The term Ecopoetics has been in vogue since about the turn of the century. Beyond the well-known “nature poem” I take this term to be used with the insinuation of a little more responsibility on the part of the poet who writes such poetry. I’ve never used that for my own work, but would see how some would consider some of my poems, from A Time Before Slaughter and Pig War & Other Songs of Cascadia. That we live in a bioregion where the wilderness is especially vivid is part of they key as to why a strong environmental ethos exists here. The festival itself is part of a cultural investigation into the bioregion itself and bioregionalism can be seen as having sustainability at its core and thus resonant with ecopoetics.
At the first Cascadia Poetry Festival in March 2012, at the old SPLAB in Columbia City, Kim Goldberg organized a group of Canadian women poets for a panel and guided tour of Seward Park in Southeast Seattle, with trees over 300 years old.
At the upcoming 2nd Cascadia Poetry Festival (May 1-4, 2014) there are several events that at least touch on the theme of ecopoetics. Longtime bioregionalist David McCloskey offers a discussion based on his amazing maps of the bioregion in a talk called: “Cascadia Geography: Place & Spirit” on Saturday, May 3, 9a-10:10a.
Saturday, May 3, 11:40a-12:50p, the 2nd panel is called: Geoactivism (Geography & Activism). The panel includes the return of Kim Goldberg (Facilitator, Nanaimo), Eric De Place of the Sightline Institute of Seattle, Trevor Carolan of North Vancouver, a long-time environmental activist and practitioner of what he calls “Dharma Ecopoetics” and Kaia Sand, a poet and activist from Portland, OR.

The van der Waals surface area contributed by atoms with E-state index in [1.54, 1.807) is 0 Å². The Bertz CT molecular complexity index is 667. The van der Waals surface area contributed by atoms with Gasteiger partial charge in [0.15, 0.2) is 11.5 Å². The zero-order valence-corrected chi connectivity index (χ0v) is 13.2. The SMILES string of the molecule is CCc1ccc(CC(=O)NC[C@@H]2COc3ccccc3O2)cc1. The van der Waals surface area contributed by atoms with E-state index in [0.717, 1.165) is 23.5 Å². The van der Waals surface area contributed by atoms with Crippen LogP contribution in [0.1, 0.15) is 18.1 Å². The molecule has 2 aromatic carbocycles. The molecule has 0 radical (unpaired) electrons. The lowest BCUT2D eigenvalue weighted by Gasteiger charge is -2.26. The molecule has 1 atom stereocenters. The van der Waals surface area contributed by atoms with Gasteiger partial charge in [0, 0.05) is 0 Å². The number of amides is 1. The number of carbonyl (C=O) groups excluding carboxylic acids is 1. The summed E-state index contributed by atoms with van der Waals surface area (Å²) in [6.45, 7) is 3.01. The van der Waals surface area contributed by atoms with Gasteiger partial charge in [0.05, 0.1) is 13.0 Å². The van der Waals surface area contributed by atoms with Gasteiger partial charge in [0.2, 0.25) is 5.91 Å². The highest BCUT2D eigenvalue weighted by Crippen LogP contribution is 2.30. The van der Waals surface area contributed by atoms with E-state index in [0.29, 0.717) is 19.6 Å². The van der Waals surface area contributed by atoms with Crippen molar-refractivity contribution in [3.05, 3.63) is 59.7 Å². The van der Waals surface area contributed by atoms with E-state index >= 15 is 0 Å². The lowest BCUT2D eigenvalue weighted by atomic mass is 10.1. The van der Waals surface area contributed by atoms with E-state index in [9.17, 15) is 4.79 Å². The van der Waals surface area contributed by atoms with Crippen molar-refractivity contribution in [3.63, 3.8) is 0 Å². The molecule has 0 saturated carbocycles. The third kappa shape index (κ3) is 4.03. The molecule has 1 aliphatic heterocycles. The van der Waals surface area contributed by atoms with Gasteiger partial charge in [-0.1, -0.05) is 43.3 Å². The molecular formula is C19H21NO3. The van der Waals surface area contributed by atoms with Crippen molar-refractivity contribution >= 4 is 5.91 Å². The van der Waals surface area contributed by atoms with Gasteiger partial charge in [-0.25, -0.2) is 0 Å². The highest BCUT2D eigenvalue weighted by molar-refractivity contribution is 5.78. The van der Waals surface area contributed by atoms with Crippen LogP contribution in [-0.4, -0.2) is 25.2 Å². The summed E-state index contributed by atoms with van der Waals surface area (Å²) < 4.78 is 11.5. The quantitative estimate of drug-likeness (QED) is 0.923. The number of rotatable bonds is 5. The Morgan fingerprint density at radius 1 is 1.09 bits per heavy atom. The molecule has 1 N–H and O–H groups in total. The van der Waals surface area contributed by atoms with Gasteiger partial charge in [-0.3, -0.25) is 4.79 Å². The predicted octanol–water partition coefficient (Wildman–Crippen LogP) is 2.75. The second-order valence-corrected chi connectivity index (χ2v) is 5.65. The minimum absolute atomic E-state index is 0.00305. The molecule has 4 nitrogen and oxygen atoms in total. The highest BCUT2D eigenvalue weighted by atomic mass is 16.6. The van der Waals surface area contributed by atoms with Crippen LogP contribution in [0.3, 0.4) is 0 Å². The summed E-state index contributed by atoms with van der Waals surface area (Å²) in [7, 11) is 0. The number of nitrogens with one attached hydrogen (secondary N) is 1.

The whole schedule is online at Cascadia Poetry Festival and there are other events which will get into ecopoetics from some angle. Gold Passes for the entire weekend are $25 on on sale now.
But rather than a plug for the festival, I was prompted by a report that named the White River in the state of Washington as the 8th most endangered river by the American Rivers organization. (See this.) Apparently the old Buckley Dam has exposed rebar and an undersized and outdated fish trap. That the White River had been exploded several times over 100 years ago to divert its course was the source of several poems in A Time Before Slaughter and one in particular pasted in below. That the channel into which it would occasionally flow and, after the dams we built, the way it ALWAYS now flows is called the Stuck, is especially poetic, I think. Join us May 1-4, if you have any interest in the fascinating link between poetry and the biosphere.